AFIC, Panio and staff members, deny all of the allegations in the civil complaints. It is the plaintiffs who have the burden to prove their contentions. The defendants have no burden to disprove the allegations. (Panio is represented by attorney Katherine Fritz.) 

Monday, May 5, 2014

U.S. Supreme Court Supports Prayer ~by Legal Pub

The U.S. Supreme Court upheld the constitutionality of Christian prayers at the start of local council meetings.   Prayers are okay as long as they do not denigrate non-Christians or try to win converts according to the court's 5-4 decision in Greece v. .
The decision seems to follow a 1983 decision in which the court upheld an opening prayer in the Nebraska Legislature.  Justice Anthony Kennedy said that forcing clergy to scrub the prayers of references to Jesus Christ and other sectarian religious figures would turn officials into censors. Instead, Justice Kennedy suggested that prayers should be seen as ceremonial and consistent with traditions. "The inclusion of a brief, ceremonial prayer as part of a larger exercise in civic recognition suggests that its purpose and effect are to acknowledge religious leaders and the institutions they represent, rather than to exclude or coerce nonbelievers," Justice Kennedy said. 
A federal appeals court in New York had previously ruled that Greece violated the Constitution by opening nearly every meeting with prayers that focused on Christianity.  Similarly, a three-judge panel of the 2nd U.S. Circuit Court of Appeals had ruled that even with the high court's 1983 ruling, the practice of having one Christian prayer after another amounted to the town's endorsement of Christianity.
Justice Elena Kagan, led the dissent. Kagan was joined by Justices Stephen Breyer, Ruth Bader Ginsburg and Sonia Sotomayor. 

Thursday, May 1, 2014

Is Canada Too Much Like the USA? ~by Legal Pub

Canadians speak English as well as French.  Canadians believe in a free society.  Healthcare in the US and Canada have become very similar since the Affordable Care Act.  So why should it really surprise anyone that US political embarrassments have migrated up north?  Case in point is Toronto Mayor Rob Ford. Toronto's mayor will be taking an extended leave of absence while he seeks help for substance abuse.  alcohol, Ford made the announcement after rumors circulated that a second video of the mayor smoking what appears to be crack cocaine was about to be released.
Ford has a re-election coming up in October.  Just how might his leave of absence affect the campaign? If his leave of absence is unpaid, can Ford claim his is a cost efficient alternative to his challenger this fall? Can he borrow themes from former U.S. President Abe Lincoln and proclaim honesty is the best policy, "I have a problem with alcohol, and the choices I have made while under the influence. I have struggled with this for some time... So please vote for me."   Or should Ford take the road traveled by former President Clinton and simply explain that "I did not inhale."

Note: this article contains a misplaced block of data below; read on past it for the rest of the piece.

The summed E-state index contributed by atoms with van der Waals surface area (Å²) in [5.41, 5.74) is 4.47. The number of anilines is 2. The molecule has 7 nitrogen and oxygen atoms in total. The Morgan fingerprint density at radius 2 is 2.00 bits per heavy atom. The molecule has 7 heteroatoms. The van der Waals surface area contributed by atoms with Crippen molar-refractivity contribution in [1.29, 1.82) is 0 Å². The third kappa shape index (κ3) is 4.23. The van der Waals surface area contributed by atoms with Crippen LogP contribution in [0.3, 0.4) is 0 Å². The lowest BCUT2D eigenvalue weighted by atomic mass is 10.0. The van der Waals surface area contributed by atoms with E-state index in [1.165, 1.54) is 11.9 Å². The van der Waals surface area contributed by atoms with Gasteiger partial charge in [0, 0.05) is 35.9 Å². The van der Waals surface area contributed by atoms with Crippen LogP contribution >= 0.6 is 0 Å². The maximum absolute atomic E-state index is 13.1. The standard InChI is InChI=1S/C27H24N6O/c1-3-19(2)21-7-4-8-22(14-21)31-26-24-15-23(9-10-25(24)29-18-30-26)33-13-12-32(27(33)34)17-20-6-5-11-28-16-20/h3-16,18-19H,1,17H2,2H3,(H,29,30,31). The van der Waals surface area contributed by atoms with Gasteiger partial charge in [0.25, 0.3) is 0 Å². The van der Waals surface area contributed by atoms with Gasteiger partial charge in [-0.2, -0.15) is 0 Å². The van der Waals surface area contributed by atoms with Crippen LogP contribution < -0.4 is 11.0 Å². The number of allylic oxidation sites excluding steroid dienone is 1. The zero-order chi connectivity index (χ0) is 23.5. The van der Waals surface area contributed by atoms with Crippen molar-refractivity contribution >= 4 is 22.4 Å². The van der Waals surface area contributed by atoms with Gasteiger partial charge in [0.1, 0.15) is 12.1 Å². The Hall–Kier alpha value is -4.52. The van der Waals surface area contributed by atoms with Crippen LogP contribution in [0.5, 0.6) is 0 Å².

The Globe and Mail newspaper claim a second video exists that shows Ford smoking what appears to be crack cocaine. Ford allegedly takes a drag from a pipe. Of course, the maker of the video reportedly wants to sell the footage. Ford's lawyer, Dennis Morris, said Ford has accepted that he has a problem. Clearly that is true.  But of course, every contested election is a problem.Will last year of denials by Ford that he smoked crack in a "drunken stupor" harm his campaign?  Well, President Clinton denied "... having sex with that woman" and things worked out fine for him as he was reelected. Furthermore Ford has something going in his favor.  The Toronto Sun allegedly has an audio recording of Ford making offensive remarks about other politicians at a bar.  This would be consistent with Ford accepting responsibility for now "telling the truth."
While Toronto's city council has stripped Ford of most of his powers, at least there appears to be no photos of him stripping or exposing his private parts like Anthony WienerFord may run for reelection on the platform of the American Dream of second chances.  John Tory, who is running against Ford in the election, wants Mayor Ford to resign. But how would that look to the democratic process if Tory wins an uncontested election?
Late night comedian Jimmy Kimmel, has tweeted sincere messages wishing Ford a successful rehab. Tweets are nice, but campaign contributions likely be appreciated more. Should Ford lose this fall, perhaps he can run for office in Vancouver where they have crack pipe vending machines.  LINK.